07 July 2022
By Beve Smith, Dulcie Leach, Tamsin Macdonald and Alex Chaplin
Beve Smith is an ex-midwife, has lived experience as a carer and is a member of the Kirklees Co-production Board. Dulcie Leach is retired from educational services, has lived experience as a carer and is also a member of the Kirklees Co-production Board. Alex Chaplin is a Policy Officer at Kirklees Council. Tamsin Macdonald is manager of Kirklees’ Local Area Coordination Programme.
Tamsin: 2020 was an exciting time because it was when the Council published our Five year Vision for Adult Social Care. Within the vision it says:
“Our vision is about people as active and equal partners in how we work together to co-produce, co-design, co-deliver and co-evaluate care services in Kirklees”
With some support from The Social Care Institute for Excellence (SCIE) we coproduced a plan and decided to try and test and learn through taking a co-productive approach to two projects – Developing an integrated contact centre service for health and care and reviewing our Direct Payments policy. It was through this work Alex and I met Beve and Dulcie and together with many others, we also created a new Coproduction Board.
Dulcie: There was a wide breadth of people when we met at the beginning. We didn’t know each other and some of us were quite hesitant. Through some long conversations, we started to realise that we all had shared stories and experiences. We were wondering if we would be listened to and truly heard. Some people said “we’ve been here before and it didn’t work out”. We had lots of conversations to unpick this at the beginning, questioning if we would ever see the fruits of our labour.
Tamsin: As council officers, some of us also felt hesitant. We didn’t know what the outcome was going to be and we couldn’t predict the timelines. That can be quite a scary space for people to step in to, I think.
Alex: One thing I’m really proud of is that we have come past that now and are starting to see our coproduction journey move into the next phase with the review of the Direct Payments policy. We now have all the documents signed off and we are beginning the work of embedding this new improved version with training and things like that.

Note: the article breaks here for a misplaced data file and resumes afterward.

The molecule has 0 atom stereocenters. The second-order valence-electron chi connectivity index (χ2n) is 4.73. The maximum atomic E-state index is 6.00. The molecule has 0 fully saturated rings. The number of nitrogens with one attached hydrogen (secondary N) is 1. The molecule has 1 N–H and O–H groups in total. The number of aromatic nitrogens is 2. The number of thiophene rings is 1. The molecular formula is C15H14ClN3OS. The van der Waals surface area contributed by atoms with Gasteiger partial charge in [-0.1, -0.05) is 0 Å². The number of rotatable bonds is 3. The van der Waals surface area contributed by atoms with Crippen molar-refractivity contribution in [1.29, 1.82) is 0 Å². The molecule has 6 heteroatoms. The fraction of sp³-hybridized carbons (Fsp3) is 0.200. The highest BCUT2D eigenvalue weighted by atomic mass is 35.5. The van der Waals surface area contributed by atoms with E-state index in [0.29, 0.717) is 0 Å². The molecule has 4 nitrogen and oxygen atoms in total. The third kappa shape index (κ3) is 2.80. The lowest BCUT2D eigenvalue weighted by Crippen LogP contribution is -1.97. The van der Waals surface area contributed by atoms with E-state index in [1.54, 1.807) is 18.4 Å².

Tamsin: We’re all really hopeful that ultimately this will lead to more people across Kirklees receiving a Direct Payment that helps them achieve their vision of a good life, feel more independent and in control.
Dulcie: Some people think that when people get together, they are going to ask for heaven and earth or make unreasonable demands. In the coproduced work that we’ve been involved in, we’ve found that all people really want in terms of their care and support are the things that anyone would want to live a good and normal life. To be a part of community, have friendships and good relationships.
Beve: We know we’re getting it right when it feels like a meeting of equals. We’ve all been kept in the loop all the way through and feel that we have truly participated in the process. We talk about power sharing a lot and this is what it feels like. Moving from a sense that things are being done to us, to a place where we are all moving together in the same direction. We’re starting a movement. It feels like being a part of the change we want to see.
Dulcie: We have lots of things we can be proud of. We might not always agree with each other, but we appreciate what each other’s strengths are and have respect for each other.
Tamsin: It’s about getting there in a steady way where we all feel like we are a part of something. Everyone has something to offer, it is just a matter of working out ways that people can contribute. That’s why it’s so important to get to know each other, learn about each other, and share our gifts with each other.
Beve: It’s not actually as radical as it seems. It is radical in terms of what can be achieved but it’s not as hard as we thought it would be.
Alex: It’s definitely worthwhile doing. It just takes a leap of faith, quite a bit of confidence and most importantly… a lot of time! But what you come out with at the end is really invaluable.